Falls from one level to another are among the leading causes of severe injuries and deaths among workers in the United States. And to add insult to injury, no pun intended, many workers who were injured or killed were wearing a full body harness as part of a personal fall arrest system, but their full body harness was not properly worn or adjusted, and it failed to work.

You’ve got your full body harness on and properly adjusted, and you’ve attached the proper end of your lanyard to the back D-ring on your harness. The next step is to attach the other end of your lanyard to an anchor point. But selecting the wrong anchor point could have some painful, or even deadly, ramifications. That means you must put some serious thought put into what you hook off to with your lanyard.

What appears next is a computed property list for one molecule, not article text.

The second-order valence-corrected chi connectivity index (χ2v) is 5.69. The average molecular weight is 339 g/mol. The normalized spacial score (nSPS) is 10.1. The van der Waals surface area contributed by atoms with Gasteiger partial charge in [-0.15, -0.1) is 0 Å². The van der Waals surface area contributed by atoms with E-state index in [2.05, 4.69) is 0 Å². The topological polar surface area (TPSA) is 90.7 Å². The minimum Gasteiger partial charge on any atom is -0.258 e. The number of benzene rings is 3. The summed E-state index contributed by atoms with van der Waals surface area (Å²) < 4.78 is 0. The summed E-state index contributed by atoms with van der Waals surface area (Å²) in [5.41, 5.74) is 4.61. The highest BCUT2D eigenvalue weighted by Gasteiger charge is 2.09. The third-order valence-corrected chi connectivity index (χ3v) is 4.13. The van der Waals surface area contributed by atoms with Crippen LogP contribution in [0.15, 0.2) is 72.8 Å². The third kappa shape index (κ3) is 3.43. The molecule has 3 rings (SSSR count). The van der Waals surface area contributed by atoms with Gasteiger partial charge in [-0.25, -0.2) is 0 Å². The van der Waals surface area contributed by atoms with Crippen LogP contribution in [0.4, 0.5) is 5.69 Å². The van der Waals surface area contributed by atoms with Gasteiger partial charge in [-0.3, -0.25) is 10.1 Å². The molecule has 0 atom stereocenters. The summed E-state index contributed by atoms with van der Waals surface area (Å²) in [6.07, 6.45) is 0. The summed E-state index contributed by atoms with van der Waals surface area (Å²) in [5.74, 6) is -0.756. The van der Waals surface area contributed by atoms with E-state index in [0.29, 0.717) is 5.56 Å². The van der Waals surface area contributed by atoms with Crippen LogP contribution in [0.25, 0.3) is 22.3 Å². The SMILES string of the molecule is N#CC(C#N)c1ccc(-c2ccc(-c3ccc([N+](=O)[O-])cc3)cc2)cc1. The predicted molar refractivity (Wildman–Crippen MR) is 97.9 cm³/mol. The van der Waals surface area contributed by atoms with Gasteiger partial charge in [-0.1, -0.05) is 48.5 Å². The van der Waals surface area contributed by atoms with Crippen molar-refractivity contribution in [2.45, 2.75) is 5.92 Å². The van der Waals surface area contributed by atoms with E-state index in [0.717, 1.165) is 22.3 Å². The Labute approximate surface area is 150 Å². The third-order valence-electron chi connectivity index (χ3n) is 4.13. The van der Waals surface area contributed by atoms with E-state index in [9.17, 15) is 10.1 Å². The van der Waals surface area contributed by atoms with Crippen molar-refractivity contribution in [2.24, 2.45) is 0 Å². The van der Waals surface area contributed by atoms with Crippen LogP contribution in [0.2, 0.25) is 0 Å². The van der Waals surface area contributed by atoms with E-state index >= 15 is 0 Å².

Lanyards (or self-retracting lifelines) reduce the arresting forces on a worker during a fall. The standard lanyard length could vary. Follow these guidelines for safe use of lanyards…

Falls are a leading cause of construction injuries and fatalities. Workers can fall from ladders, scaffolds, vehicles, heavy equipment, aerial lifts, platforms, and roofs, and through holes or openings in floors or roofs. Guardrails can prevent a fall.